Thursday, December 15, 2011
Midwest's First Liver Cell Transplant for Baby with Life-Threatening Urea Cycle Disorder Performed
For the first time in the Midwest, a baby with urea cycle disorder (UCD) has received an investigational liver cell therapy as part of a clinical trial sponsored by international biotechnology firm Cytonet. The liver cell transplantation performed at Children's Memorial Hospital in Chicago is the second of its kind in the United States.
UCDs are congenital and often life-threatening disorders of ammonia metabolism in the liver. Neurotoxic ammonia accumulates in the body and may lead – depending on the severity of the disease – to massive damage of the nerves and the brain and can be fatal. Children who remain untreated rarely experience normal physical and mental development. The only cure is liver transplantation, which can be an extremely difficult procedure for very young children and neonatal patients. Additionally, there is a shortage of suitable organs available for transplantation.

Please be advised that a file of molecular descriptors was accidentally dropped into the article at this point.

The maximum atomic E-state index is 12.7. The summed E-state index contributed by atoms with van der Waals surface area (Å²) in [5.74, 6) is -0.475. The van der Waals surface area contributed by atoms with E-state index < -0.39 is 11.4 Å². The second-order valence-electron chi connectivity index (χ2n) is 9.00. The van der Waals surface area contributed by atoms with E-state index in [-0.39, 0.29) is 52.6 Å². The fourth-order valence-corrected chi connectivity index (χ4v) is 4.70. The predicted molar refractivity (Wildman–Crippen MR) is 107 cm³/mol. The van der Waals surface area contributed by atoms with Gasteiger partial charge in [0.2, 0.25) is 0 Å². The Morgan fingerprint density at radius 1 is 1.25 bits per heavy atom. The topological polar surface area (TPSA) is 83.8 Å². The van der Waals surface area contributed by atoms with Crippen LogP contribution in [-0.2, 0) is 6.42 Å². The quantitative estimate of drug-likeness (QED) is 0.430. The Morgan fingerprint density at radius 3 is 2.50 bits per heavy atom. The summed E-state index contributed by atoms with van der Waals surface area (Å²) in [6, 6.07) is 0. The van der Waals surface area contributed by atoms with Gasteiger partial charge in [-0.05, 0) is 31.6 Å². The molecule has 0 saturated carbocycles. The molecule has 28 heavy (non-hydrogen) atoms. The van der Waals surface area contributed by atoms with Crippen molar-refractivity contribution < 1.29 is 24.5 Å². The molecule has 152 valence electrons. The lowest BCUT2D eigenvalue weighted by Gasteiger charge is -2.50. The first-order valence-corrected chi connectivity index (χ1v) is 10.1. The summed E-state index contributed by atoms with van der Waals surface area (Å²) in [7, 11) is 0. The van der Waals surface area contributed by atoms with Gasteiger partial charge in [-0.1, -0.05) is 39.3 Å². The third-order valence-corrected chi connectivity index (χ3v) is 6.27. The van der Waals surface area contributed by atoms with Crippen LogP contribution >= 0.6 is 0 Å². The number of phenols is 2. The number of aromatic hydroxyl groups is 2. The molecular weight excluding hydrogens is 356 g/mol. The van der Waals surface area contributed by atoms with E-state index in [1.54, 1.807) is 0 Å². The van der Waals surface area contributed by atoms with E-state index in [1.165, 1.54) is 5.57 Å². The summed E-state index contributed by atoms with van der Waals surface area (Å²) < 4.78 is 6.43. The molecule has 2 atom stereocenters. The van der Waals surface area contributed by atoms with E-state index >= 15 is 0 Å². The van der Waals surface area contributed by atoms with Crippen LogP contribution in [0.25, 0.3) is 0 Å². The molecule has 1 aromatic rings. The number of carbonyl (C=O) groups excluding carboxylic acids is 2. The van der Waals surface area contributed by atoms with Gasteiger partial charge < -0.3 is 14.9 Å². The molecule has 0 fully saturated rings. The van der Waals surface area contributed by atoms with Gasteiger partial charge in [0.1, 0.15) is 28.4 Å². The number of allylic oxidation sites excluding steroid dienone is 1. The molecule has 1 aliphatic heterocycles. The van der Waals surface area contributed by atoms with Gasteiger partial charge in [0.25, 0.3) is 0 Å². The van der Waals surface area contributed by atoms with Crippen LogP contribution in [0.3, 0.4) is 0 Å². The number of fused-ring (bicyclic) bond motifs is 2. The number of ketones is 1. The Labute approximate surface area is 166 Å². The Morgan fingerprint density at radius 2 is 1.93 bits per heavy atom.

The clinical trial that will enroll 20 patients across 14 centers in the U.S. and Canada was approved by the U.S. Food and Drug Administration (FDA) in 2010, following an analysis of interim results of an ongoing trial in Germany involving newborns with UCD.
"We hope to improve the landscape of UCD treatment and are committed to continuing to identify patients who might benefit from this kind of therapy," says Dr. Wolfgang Rudinger, CEO and CSO of Cytonet. "A challenge is enrolling patients since UCD only affects about 400 babies born in the United States each year and diagnosis poses several challenges."
Read more: http://pr-canada.net/index.php?option=com_content&task=view&id=486653&Itemid=55